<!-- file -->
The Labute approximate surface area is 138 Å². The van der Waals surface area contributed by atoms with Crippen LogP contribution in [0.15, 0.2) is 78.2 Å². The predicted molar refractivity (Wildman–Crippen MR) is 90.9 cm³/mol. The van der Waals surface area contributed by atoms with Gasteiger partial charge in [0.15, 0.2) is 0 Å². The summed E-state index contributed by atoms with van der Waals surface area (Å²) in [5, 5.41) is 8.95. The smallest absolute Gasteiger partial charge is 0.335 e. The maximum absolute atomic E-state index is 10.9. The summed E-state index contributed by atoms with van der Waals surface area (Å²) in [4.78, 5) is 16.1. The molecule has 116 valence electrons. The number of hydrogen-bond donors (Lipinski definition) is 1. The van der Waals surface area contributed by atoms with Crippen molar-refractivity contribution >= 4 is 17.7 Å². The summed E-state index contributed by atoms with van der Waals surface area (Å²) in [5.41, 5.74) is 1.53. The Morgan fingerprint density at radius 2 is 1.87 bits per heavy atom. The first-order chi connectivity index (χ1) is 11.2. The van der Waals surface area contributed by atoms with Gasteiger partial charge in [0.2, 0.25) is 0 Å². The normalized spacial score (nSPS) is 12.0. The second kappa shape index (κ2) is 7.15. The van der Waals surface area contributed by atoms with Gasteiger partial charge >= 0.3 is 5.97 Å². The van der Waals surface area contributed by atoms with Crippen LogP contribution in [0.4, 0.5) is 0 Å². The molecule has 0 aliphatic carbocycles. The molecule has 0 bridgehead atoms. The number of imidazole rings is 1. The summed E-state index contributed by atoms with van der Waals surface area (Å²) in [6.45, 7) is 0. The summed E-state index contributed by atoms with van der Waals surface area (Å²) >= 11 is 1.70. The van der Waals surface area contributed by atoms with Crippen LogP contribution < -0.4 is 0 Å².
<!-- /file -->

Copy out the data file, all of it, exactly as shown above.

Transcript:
The Labute approximate surface area is 138 Å². The van der Waals surface area contributed by atoms with Crippen LogP contribution in [0.15, 0.2) is 78.2 Å². The predicted molar refractivity (Wildman–Crippen MR) is 90.9 cm³/mol. The van der Waals surface area contributed by atoms with Gasteiger partial charge in [0.15, 0.2) is 0 Å². The summed E-state index contributed by atoms with van der Waals surface area (Å²) in [5, 5.41) is 8.95. The smallest absolute Gasteiger partial charge is 0.335 e. The maximum absolute atomic E-state index is 10.9. The summed E-state index contributed by atoms with van der Waals surface area (Å²) in [4.78, 5) is 16.1. The molecule has 116 valence electrons. The number of hydrogen-bond donors (Lipinski definition) is 1. The van der Waals surface area contributed by atoms with Crippen molar-refractivity contribution >= 4 is 17.7 Å². The summed E-state index contributed by atoms with van der Waals surface area (Å²) in [5.41, 5.74) is 1.53. The Morgan fingerprint density at radius 2 is 1.87 bits per heavy atom. The first-order chi connectivity index (χ1) is 11.2. The van der Waals surface area contributed by atoms with Gasteiger partial charge in [0.2, 0.25) is 0 Å². The normalized spacial score (nSPS) is 12.0. The second kappa shape index (κ2) is 7.15. The van der Waals surface area contributed by atoms with Gasteiger partial charge >= 0.3 is 5.97 Å². The van der Waals surface area contributed by atoms with Crippen LogP contribution in [0.4, 0.5) is 0 Å². The molecule has 0 aliphatic carbocycles. The molecule has 0 bridgehead atoms. The number of imidazole rings is 1. The summed E-state index contributed by atoms with van der Waals surface area (Å²) in [6.45, 7) is 0. The summed E-state index contributed by atoms with van der Waals surface area (Å²) >= 11 is 1.70. The van der Waals surface area contributed by atoms with Crippen LogP contribution < -0.4 is 0 Å².